While you have seen improvement indicated over the last several months, I think that the litmus test will be the next time that our two governments disagree and what happens. So we will continue to work the relationship, which is U.S. PACOM’s greatest management challenge.
Q. In the past few weeks, there have been problems with China in the South China Sea involving the Philippines and Vietnam. How concerned are you?
A. Yes, it concerns me. Any time there are confrontations that have the potential to lead to conflict in the South China Sea, it is concerning. We maintain a continuous presence here. We all witnessed an assertiveness out of China in 2010, and that was concerning to the entire region. The United States does not take sides in these contested areas in the South China Sea, and we are deeply committed to continued security and peace. Too much is at stake.
Q. What is the worst-case scenario? What keeps you up at night?
A. I think that the most immediate danger to the Asia-Pacific is North Korea and their unpredictability — the fact that they are nuclearizing and that has not been stopped. And the two provocations that occurred in 2010, the sinking of the Cheonan and the attack on Yeonpyeong Island, were just criminal on the part of North Korea. They are proliferators, and we are concerned with the potential that they would proliferate the elements of weapons of mass destruction. So I think North Korea is particularly an acute challenge right now.
Q. Relations with Vietnam are improving. In what direction do you see the U.S. military relationship with Vietnam going? How important is it to end restrictions under the U.S. International Traffic in Arms Regulations (ITAR)?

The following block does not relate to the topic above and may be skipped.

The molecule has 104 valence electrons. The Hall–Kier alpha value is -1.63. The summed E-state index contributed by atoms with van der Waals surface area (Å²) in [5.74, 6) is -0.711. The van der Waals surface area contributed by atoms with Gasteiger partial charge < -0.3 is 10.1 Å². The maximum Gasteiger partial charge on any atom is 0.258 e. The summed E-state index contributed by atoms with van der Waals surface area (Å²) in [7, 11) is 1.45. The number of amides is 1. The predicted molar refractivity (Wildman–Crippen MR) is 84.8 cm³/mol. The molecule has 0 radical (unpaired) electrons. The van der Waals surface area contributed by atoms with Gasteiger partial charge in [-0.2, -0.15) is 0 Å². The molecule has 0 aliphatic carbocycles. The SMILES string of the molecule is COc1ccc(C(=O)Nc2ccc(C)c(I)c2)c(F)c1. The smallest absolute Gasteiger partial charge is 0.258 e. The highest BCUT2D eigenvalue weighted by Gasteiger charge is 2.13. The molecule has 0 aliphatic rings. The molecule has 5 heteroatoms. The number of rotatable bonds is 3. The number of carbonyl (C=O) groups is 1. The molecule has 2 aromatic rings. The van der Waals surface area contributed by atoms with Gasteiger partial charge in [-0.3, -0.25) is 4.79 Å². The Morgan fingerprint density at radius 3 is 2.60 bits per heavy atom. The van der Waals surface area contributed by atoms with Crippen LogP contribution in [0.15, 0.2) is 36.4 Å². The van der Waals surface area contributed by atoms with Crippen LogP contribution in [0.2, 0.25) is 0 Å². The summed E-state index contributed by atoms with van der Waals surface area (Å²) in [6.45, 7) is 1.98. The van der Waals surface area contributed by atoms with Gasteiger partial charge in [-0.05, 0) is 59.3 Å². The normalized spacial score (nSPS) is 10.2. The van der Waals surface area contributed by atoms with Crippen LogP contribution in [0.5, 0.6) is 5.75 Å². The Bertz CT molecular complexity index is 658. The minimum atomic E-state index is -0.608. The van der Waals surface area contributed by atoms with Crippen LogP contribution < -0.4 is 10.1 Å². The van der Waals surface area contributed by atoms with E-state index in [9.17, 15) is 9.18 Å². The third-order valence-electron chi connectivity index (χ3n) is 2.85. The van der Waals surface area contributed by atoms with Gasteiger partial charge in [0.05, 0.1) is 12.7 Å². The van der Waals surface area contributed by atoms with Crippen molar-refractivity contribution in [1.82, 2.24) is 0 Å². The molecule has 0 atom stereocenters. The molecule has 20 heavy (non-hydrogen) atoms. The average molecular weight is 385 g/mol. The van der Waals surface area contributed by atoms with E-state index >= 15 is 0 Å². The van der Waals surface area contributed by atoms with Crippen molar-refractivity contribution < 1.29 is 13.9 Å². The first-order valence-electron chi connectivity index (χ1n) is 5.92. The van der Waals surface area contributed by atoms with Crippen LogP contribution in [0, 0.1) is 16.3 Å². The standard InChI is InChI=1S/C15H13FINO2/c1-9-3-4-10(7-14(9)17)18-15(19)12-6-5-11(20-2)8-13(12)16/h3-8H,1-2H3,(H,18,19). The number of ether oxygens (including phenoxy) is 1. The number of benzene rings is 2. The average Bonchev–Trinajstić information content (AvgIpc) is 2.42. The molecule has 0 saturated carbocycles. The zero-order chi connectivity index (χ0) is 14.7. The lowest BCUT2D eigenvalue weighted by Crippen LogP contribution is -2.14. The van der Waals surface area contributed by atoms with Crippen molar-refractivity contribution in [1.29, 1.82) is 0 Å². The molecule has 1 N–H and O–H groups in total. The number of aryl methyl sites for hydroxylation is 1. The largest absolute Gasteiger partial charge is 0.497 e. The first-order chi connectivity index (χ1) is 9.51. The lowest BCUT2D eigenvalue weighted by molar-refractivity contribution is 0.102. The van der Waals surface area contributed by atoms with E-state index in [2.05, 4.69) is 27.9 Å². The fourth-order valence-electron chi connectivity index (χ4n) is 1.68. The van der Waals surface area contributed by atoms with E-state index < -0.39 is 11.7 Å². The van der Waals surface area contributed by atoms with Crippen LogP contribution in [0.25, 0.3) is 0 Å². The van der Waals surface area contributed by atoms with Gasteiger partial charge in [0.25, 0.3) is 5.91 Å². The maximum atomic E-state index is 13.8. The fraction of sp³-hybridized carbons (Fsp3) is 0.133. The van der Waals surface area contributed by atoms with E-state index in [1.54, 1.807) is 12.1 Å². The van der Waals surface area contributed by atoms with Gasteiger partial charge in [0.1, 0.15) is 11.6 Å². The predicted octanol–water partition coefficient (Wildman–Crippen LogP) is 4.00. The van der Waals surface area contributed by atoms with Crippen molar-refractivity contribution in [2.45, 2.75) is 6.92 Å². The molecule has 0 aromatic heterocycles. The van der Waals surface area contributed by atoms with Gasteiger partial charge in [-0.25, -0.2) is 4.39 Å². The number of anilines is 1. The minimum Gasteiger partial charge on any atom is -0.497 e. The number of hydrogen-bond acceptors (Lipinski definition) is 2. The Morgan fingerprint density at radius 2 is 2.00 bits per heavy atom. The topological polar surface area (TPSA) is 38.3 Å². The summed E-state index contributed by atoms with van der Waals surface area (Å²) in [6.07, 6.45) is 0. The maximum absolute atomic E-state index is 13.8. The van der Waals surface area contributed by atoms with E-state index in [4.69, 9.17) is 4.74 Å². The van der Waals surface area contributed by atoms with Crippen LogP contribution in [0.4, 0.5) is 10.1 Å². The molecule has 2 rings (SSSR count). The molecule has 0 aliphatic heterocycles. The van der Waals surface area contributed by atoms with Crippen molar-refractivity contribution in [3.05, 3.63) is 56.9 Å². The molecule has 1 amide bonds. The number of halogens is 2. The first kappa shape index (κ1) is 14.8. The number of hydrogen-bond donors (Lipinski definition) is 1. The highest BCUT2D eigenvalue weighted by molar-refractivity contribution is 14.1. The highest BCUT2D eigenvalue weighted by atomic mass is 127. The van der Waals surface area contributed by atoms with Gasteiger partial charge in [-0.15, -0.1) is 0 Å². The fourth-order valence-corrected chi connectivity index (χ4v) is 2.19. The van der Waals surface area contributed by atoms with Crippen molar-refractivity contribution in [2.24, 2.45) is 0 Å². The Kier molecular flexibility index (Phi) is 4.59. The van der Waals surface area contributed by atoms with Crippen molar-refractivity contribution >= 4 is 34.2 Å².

A. I think it will be dictated very much by the Vietnamese. I would offer that the military-to-military relationship with the Vietnamese lagged the rest of government engagement with Vietnam, but was always positive. Incrementally, they were testing waters and improving and asking for new forms of engagement between us, and in recent years that is beginning to turn upward, not downward, in terms of pace. So there is more interest on the part of Vietnam in both the government and the military for increased military-to-military engagement. I am very optimistic that it will continue to advance, and we are actually looking for Vietnam to assume a bit more of a leadership role in the region when they see the opportunity, whether it is in peacekeeping operations or maritime security or dialogue. It is a good relationship and a growing relationship.
They certainly have an interest in ITAR restrictions being lifted. Our position for some number of years has been that the restrictions are not being tested yet in the relationship. While it remains an irritant for the Vietnamese, the fact is until we test the limits of it, there is little requirement to seek relief from the U.S. Congress.
Q. What do you think of the recent white papers questioning the staying power of the U.S. in the region?